Toronto Star

‘I just want to cut men’s hair’

Hairstylis­t licence can be elusive for newcomers


With a diploma and more than15 years of experience as a barber in Iraq, Benjamin Gbo’s dream is to open his own shop in Toronto to support his family. But he can’t even cut anyone’s hair in a salon without a hairstylis­t licence in Ontario.

A native of Mosul, Gbo has made five failed attempts at the hairstylis­t exam mandated by the Ontario College of Trades, the profession­al regulatory body of 23 compulsory skilled trades in the province.

“There are too many rules that stop you from working as a hairstylis­t here.

“They test you on all these names of bacterial infections and medical terms that I have never heard of,” said the 43year-old, who fled to Canada in 2008 and was granted asylum shortly after.

“I’m not trying to be a chemist or a doctor. I just want to cut men’s hair and shave their beard to make them look nice, and make a living.”

According to the regulatory body, there are approximat­ely 35,000 certified hairstylis­ts in the province, each must pass the multiple-choice exam administer­ed by the Ministry of Advanced Education and Skills Developmen­t in their apprentice­ship offices across Ontario.

All candidates write the same interprovi­ncial exam, developed by licensed hairstylis­ts across Canada to “reflect the training and on the job competenci­es of the occupation.”

The college also enforces the legislatio­n to ensure workers and employers are in compliance through education, warnings, notices of contravent­ion and fines up to $5,000 for first offence and $10,000 for second offence. Anyone who wants to become a hairstylis­t must study the Standard Textbook of Cosmetolog­y published by Milady Publishing for the licensing exam, which contains 120 questions divided into eight parts: occupation­al skills; hair and scalp care; cutting; styling; chemically waving and relaxing hair; colour; wigs, hairpieces and extensions; sales and marketing.

The passing score is 70 per cent. It doesn’t matter if someone such as Gbo just wants to cut and shave men’s hair, they need to take the same exam.

Some immigrant hairstylis­ts do go straight for the exam, while others choose to do 3,020 hours of apprentice­ship and 480 hours of in-school training in Ontario so they can practice and make a living as they prepare for the test.

Emilina Garzon finished a two-year college diploma in hairstylin­g as well as manicure and pedicure in Colombia and worked there for three years before being sponsored to Canada by her husband in 2010.

She started her apprentice­ship in Toronto in 2015 and has taken a two-month full-time refresher course and tried some mock exams for practice.

“In Colombia, we also have classroom and practical training. We are tested on our skills,” said the 35-year-old Bogota native, as she did a buzz cut on a Bay St. client at a downtown barber shop. “This licensing exam is hard.”

The college does allow candidates to have an interprete­r and dictionary at the exam, but Gbo said it doesn’t help when the interprete­r has no knowledge of the technical and profession­al hairstylin­g terms in English and the candidates’ mother tongue.

“You have to pay for the translator and they can’t translate the terms because they can’t be found in the dictionary,” said Gbo, who has paid more than $1,000 in exam fees and translator help. I don’t do women’s hair, colour or perm. Why can’t they do the licensing like the driver’s licence with G1, G2 and G3 (classifica­tion)?”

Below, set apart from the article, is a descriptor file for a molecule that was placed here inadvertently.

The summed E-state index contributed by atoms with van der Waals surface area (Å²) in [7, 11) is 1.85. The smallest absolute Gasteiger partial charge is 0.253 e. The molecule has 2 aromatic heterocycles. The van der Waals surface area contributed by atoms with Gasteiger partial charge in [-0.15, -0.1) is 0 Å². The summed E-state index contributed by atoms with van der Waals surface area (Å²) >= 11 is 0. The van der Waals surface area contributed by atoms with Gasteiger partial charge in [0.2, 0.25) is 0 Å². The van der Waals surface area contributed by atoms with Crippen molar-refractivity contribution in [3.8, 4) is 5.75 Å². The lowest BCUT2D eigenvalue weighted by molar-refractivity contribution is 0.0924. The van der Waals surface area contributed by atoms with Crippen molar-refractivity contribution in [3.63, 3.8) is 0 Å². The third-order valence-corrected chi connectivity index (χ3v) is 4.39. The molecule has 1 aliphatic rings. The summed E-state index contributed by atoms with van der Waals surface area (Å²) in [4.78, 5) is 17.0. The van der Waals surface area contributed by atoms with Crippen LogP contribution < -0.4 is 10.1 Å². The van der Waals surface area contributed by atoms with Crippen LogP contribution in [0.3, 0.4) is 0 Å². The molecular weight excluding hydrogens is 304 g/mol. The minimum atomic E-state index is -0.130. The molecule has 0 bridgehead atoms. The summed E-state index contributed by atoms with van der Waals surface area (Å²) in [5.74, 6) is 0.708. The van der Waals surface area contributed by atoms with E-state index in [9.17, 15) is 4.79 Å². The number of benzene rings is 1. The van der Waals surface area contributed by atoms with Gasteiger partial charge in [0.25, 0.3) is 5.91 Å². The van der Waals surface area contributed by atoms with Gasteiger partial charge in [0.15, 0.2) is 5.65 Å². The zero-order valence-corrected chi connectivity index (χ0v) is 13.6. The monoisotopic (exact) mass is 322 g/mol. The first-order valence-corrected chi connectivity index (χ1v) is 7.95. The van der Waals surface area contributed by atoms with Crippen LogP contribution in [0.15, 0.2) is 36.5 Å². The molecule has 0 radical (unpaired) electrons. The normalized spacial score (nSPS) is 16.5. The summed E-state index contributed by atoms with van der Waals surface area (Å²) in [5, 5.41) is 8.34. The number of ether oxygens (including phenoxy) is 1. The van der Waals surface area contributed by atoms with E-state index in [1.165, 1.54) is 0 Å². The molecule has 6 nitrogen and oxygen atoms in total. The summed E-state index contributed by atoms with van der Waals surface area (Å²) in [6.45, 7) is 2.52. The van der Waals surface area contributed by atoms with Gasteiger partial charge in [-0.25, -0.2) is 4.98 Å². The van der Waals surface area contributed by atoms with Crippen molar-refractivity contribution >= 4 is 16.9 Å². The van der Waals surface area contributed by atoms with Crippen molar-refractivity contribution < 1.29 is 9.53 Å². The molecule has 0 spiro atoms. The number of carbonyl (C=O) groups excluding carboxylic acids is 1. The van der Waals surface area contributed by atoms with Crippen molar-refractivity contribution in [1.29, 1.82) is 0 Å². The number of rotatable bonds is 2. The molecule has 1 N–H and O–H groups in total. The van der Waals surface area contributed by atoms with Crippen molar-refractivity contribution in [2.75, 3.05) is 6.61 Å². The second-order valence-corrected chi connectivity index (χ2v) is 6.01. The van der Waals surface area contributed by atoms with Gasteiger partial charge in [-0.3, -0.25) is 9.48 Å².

San San Maw, owner of Ivan Hair Salon where Garzon is an apprentice, said she appreciate­s the regulator’s job is to protect consumers, but as an employer, she is more interested in the skills of her hairstylis­ts than their scores in a multiplech­oice exam.

“I had to fire three hairstylis­ts. They all passed the exam and got their (licensing) certificat­es, but they didn’t know how to cut hair and my customers just walked out,” said Maw, a Burmese immigrant with a university degree in physics, who failed the licensing exam herself three times.

Starting Jan. 1 this year, new apprentice­s registered in the hairstylis­t apprentice­ship program are required to complete a practical assessment as well as the written exam to obtain certificat­ion, said the regulator, but the first practical assessment­s won’t be available until early next year.

“The College of Trades recognizes that the profile of Ontario’s labour market is changing,” said the college’s CEO George Gritziotis.

“We are working to build partnershi­ps with community groups, immigrant serving agencies, industry stakeholde­rs, apprentice­ship training organizati­ons, and government­s to undertake initiative­s that provide these workers the supports and tools needed to ensure we are able to adequately assess their skills and prior work experience.”

The regulator said it does work with registrant­s to find solutions to ensure practition­ers have the qualificat­ions needed to safely and competentl­y do the work and are successful in passing the exam, but “a fully trained hairstylis­t is expected to know the terms used in their profession.”

“Why can’t they do the licensing like the driver’s licence with G1, G2 and G3 (classifica­tion)?” BENJAMIN GBO

 ?? NICHOLAS KEUNG/TORONTO STAR ?? Emilina Garzon has a two-year diploma in hairstylin­g from Colombia. She says the licensing exam in Canada is hard.
NICHOLAS KEUNG/TORONTO STAR Emilina Garzon has a two-year diploma in hairstylin­g from Colombia. She says the licensing exam in Canada is hard.

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